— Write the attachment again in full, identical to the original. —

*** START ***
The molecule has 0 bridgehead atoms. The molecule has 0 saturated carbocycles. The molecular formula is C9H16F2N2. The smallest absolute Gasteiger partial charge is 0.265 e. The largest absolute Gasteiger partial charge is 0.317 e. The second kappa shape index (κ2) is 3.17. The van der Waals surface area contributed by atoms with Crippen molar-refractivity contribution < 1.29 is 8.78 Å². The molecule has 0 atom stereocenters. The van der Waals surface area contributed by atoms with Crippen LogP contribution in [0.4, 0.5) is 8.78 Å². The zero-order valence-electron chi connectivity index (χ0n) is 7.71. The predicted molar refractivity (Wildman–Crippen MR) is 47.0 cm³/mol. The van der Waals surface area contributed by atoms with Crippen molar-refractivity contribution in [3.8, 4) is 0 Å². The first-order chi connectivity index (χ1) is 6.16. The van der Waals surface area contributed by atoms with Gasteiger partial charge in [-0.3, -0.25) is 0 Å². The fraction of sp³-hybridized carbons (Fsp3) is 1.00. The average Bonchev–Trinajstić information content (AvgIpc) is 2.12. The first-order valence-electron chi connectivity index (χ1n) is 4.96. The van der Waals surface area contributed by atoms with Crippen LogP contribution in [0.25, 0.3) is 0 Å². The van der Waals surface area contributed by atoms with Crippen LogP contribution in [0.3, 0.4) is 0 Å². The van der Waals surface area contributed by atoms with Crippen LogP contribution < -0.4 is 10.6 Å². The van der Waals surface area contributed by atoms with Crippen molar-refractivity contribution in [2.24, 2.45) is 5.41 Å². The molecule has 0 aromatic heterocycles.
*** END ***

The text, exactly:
The molecule has 0 bridgehead atoms. The molecule has 0 saturated carbocycles. The molecular formula is C9H16F2N2. The smallest absolute Gasteiger partial charge is 0.265 e. The largest absolute Gasteiger partial charge is 0.317 e. The second kappa shape index (κ2) is 3.17. The van der Waals surface area contributed by atoms with Crippen molar-refractivity contribution < 1.29 is 8.78 Å². The molecule has 0 atom stereocenters. The van der Waals surface area contributed by atoms with Crippen LogP contribution in [0.4, 0.5) is 8.78 Å². The zero-order valence-electron chi connectivity index (χ0n) is 7.71. The predicted molar refractivity (Wildman–Crippen MR) is 47.0 cm³/mol. The van der Waals surface area contributed by atoms with Crippen molar-refractivity contribution in [3.8, 4) is 0 Å². The first-order chi connectivity index (χ1) is 6.16. The van der Waals surface area contributed by atoms with Gasteiger partial charge in [-0.3, -0.25) is 0 Å². The fraction of sp³-hybridized carbons (Fsp3) is 1.00. The average Bonchev–Trinajstić information content (AvgIpc) is 2.12. The first-order valence-electron chi connectivity index (χ1n) is 4.96. The van der Waals surface area contributed by atoms with Crippen LogP contribution in [0.25, 0.3) is 0 Å². The van der Waals surface area contributed by atoms with Crippen LogP contribution in [0.3, 0.4) is 0 Å². The van der Waals surface area contributed by atoms with Crippen LogP contribution < -0.4 is 10.6 Å². The van der Waals surface area contributed by atoms with Crippen molar-refractivity contribution in [2.24, 2.45) is 5.41 Å². The molecule has 0 aromatic heterocycles.